Seventy percent of people in Manitoba are hungry for a national school food program
Seventy percent of people in Manitoba support a national universal school food program.
We sponsored a province-wide survey in June 2017 asking people in Manitoba if they support a national school food program. Here are the results:
- Thirty-four percent of people surveyed strongly support a national school food program and 37% moderately support a national school food program. 71% of people surveyed support a national school food program.
- Twelve percent of people surveyed strongly oppose a national school food program and fifteen percent moderately oppose a national school food program. 27% of people oppose a national school food program.
- Support is strongest among young people, women, and people in lower-income households. Opposition is highest among people aged 55 and over, especially men.
- Among First Nations and Metis respondents, 83% support a national school food program and 58% strongly support.
What is a national universal school food program?
A universal school food program is a program that provides students with the option to eat at least one good meal, at no cost to them or their families, while at school. Because anyone can use the program, a universal school food program does not single out students and families who cannot access enough food.
Canada is the only OECD country (of 35 member countries) without a national school food program. A national school food program would provide guidelines and resources to the provinces, territories, and First Nations to provide universal programs in their schools.
What would a national universal school food program mean for people in Manitoba?
Schools, charities, and volunteers are doing great work to provide good meals to Manitoba students. Still, only a small fraction of school-aged kids have access to school food programs. A national universal school food program would make sure that all students from kindergarten to grade 12 have the same access to the kinds of great programs that are already available in some schools in Manitoba.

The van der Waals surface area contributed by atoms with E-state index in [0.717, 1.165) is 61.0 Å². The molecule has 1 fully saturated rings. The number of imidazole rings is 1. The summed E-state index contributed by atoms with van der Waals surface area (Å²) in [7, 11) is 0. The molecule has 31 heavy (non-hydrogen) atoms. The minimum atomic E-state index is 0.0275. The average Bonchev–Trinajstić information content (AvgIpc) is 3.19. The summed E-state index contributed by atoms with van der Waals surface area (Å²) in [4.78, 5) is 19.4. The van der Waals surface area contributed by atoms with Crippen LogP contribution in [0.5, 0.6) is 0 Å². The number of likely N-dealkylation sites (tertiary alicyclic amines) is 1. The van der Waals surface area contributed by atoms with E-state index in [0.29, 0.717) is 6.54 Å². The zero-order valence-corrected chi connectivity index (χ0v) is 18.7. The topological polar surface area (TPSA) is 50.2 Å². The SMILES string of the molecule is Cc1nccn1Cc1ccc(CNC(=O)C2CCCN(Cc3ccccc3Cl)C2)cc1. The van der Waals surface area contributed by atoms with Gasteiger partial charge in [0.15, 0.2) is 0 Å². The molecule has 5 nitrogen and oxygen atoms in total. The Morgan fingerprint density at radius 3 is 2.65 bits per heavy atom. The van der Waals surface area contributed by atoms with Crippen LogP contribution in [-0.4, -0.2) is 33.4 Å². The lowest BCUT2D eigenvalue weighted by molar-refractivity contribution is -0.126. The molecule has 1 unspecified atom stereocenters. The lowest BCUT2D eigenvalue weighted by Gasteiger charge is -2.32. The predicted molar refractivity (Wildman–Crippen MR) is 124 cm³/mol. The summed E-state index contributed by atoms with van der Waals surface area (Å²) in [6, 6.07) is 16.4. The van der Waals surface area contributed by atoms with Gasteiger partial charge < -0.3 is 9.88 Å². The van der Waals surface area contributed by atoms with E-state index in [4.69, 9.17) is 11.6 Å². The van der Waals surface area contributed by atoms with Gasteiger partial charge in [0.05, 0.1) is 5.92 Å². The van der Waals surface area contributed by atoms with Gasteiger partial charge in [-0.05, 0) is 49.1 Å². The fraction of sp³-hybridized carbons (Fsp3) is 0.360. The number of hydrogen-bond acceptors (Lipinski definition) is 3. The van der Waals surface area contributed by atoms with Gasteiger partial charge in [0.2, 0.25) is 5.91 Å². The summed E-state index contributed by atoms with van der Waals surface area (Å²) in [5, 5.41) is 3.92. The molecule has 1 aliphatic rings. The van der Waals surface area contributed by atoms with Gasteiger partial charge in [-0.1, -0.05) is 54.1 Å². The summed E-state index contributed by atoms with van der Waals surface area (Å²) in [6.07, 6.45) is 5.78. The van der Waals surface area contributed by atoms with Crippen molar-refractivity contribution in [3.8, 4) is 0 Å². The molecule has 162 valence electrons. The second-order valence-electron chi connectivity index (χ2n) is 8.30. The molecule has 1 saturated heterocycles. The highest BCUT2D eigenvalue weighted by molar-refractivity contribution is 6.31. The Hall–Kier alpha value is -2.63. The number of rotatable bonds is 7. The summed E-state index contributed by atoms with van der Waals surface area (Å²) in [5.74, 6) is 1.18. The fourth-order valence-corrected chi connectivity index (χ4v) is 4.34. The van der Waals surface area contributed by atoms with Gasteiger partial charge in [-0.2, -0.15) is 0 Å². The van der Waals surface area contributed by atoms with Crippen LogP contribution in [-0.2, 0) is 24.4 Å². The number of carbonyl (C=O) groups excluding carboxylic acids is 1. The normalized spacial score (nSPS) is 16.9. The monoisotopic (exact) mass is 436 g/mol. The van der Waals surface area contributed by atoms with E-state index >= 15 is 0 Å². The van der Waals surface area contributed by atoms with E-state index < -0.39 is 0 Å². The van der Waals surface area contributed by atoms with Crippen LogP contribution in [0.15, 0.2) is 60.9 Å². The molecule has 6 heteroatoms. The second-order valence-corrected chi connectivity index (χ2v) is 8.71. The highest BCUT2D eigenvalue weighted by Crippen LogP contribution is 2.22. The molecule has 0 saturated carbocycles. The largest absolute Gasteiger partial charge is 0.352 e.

What difference can a national universal school food program make?
Eating well while at school can have a big impact on children’s health. Research shows that students who take part in school food programs eat healthier meals while at school, have a lower risk of heart disease, Type 2 Diabetes, anxiety and depression. Kids who eat breakfast in the morning are sick less often.
We all know what it feels like to be hungry. It’s hard to think, we get grumpy, we struggle to concentrate. When students are nourished and not hungry they have more energy, are able to focus, and perform better at school. In one study, students who regularly ate breakfast were 1.3 times more likely to graduate from high school.
A national universal school food program has the potential to make sure school-aged children eat good food during the school day.
How was the survey done?
Probe Research Inc. spoke to 1,000 adults in Manitoba and asked them the following question:
“There have been calls for a Canada-wide school food program to ensure all school-aged kids, regardless of family income, have access to healthy food at no cost while at school. Some say that school food programs have been shown to improve the health and learning abilities of children, while others say a national school food program could cost taxpayers as much as $1 billion and that existing provincial programs are adequate. What do you think? Is a national school food program something that you strongly support, moderately support, moderately oppose or strongly oppose?”
For more information about the poll contact: firstname.lastname@example.org